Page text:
Good on Laich to get his raise for his consistency, but it wasn't wise for Washington.
Contract: One year, $3.3 million
The thing about Jaromir Jagr is that he was a great player—WAS a great player.
The former 50-goal man had to leave the NHL because his production dipped significantly. To put it in perspective, his goal and point totals were cut in half within three seasons as he has since played in the KHL.
He has gotten quite older and can provide a winning attitude to a Philadelphia team that has been dismantled to shreds in the last number of months.
Jagr isn't worth the $3.3 million he is getting paid and will probably be a disappointment, considering he is past his prime and will be under major scrutiny to perform, or have a retirement-watch over him at all points of the upcoming season.
A team that was once comprised of players that led them to the Stanley Cup Finals are now in a state of doubters. This year will show whether or not the big moves were worth it for the Flyers.
In terms of Jagr's contract, the length is perfect. The amount, however, is still questionable.
Christian Erhoff Contract: 10 year, $40 million ($4 million cap hit)
Ville Leino Contract: Six years, $27 million ($4.5 million cap hit)
When it comes to both of these signings, someone forgot to tell Terry Pegula that the NHL runs under a salary cap.
With Erhoff, I like the $4 million but not for 10 years. I have never been a fan of the long-term contracts (call me Brian Burke) so I will just leave it at that.
For Leino, this guy hasn't played long enough to earn this amount. He is a good player but he was earning $825,000 last season. He had a good postseason for the Flyers when they made the Stanley Cup Final but otherwise, he is a 20-goal player at best. He will be earning $11 million next season if you include bonuses.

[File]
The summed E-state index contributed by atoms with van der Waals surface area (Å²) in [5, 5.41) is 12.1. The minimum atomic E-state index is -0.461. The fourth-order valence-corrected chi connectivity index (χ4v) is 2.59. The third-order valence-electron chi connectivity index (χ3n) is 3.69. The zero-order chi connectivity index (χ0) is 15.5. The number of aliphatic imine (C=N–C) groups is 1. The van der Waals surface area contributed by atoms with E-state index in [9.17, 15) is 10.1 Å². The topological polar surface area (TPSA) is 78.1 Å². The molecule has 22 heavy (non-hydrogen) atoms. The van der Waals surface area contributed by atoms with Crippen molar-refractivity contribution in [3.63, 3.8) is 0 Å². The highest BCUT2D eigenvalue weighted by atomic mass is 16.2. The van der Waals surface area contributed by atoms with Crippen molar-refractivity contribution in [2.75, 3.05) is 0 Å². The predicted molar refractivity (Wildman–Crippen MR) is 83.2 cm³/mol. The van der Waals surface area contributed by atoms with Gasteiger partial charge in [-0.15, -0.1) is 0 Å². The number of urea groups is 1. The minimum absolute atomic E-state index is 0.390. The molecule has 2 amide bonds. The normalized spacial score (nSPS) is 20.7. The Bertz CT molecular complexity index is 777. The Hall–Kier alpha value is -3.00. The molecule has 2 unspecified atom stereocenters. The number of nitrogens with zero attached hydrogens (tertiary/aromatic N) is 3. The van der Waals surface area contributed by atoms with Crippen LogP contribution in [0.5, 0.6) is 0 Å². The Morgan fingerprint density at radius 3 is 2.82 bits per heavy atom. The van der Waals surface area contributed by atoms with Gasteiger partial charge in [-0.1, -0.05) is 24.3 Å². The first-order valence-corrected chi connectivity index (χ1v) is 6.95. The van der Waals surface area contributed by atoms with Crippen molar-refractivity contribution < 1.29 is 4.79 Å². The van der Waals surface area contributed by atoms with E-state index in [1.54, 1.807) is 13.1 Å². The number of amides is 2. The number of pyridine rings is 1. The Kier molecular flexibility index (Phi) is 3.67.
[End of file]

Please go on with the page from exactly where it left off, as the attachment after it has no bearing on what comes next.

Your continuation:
Combined, this puts Buffalo in a tough spot. They have 15 players under contract for 2012-13 and are about to hit $50 million. They have three RFA's after this season including Patrick Kaleta, Tyler Ennis and former Calder Trophy winner Tyler Myers.
With Brad Boyes, Jochen Hecht, Ales Kotalik, Paul Gaustad and Shaonne Morrisonn in their contract years—and a combined $14.9 million in salary cap space—you may see some trades happen early for Buffalo if things don't go well or they want some breathing room this year, considering they are over the cap by $3 million.
Contract: Nine years, $51 million ($5,666,666 cap hit)
Yes, the Flyers needed a starting goaltender. It has been the one question mark on an otherwise elite franchise. They competed in the Stanley Cup Final in 2010 with Michael Leighton so if that doesn't speak volumes on the talent they had, what can?
The contract that Ilya Bryzgalov did two things: it gave the Flyers a starting goaltender for a long time, and put their future in jeopardy.
Bryzgalov's contract will forever be known as the reason that Mike Richards and Jeff Carter were jettisoned out of town.
Sure, when you think about it, Wayne Simmonds and Brayden Schenn may have fantastic years in Philadelphia, but that is yet to be seen.
Richards was the face of the franchise and Carter is a former 40-goal scorer. That is next to impossible to replace.
Mortgaging your future isn't worth the price paid for Bryzgalov, especially considering he wasn't the best goalie on the block. Tomas Vokoun anyone?
What were the worst contracts given out this offseason? This is a small list but there are more out there so what do you think?